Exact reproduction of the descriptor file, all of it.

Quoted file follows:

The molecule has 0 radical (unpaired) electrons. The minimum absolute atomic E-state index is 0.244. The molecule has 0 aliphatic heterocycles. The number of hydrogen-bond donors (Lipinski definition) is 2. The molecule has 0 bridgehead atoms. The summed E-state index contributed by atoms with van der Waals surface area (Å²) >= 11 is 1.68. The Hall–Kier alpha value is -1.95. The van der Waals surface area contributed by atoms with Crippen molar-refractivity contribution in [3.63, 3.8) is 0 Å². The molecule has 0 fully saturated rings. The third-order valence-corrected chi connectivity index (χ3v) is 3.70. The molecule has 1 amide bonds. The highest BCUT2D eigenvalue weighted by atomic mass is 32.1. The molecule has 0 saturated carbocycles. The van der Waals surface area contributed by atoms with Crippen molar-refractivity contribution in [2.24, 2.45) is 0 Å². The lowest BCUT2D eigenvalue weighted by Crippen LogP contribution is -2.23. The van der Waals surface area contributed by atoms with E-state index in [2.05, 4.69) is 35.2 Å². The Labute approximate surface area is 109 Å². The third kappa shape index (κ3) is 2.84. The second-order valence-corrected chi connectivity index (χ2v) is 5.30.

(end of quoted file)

The molecule has 0 radical (unpaired) electrons. The minimum absolute atomic E-state index is 0.244. The molecule has 0 aliphatic heterocycles. The number of hydrogen-bond donors (Lipinski definition) is 2. The molecule has 0 bridgehead atoms. The summed E-state index contributed by atoms with van der Waals surface area (Å²) >= 11 is 1.68. The Hall–Kier alpha value is -1.95. The van der Waals surface area contributed by atoms with Crippen molar-refractivity contribution in [3.63, 3.8) is 0 Å². The molecule has 0 fully saturated rings. The third-order valence-corrected chi connectivity index (χ3v) is 3.70. The molecule has 1 amide bonds. The highest BCUT2D eigenvalue weighted by atomic mass is 32.1. The molecule has 0 saturated carbocycles. The van der Waals surface area contributed by atoms with Crippen molar-refractivity contribution in [2.24, 2.45) is 0 Å². The lowest BCUT2D eigenvalue weighted by Crippen LogP contribution is -2.23. The van der Waals surface area contributed by atoms with E-state index in [2.05, 4.69) is 35.2 Å². The Labute approximate surface area is 109 Å². The third kappa shape index (κ3) is 2.84. The second-order valence-corrected chi connectivity index (χ2v) is 5.30.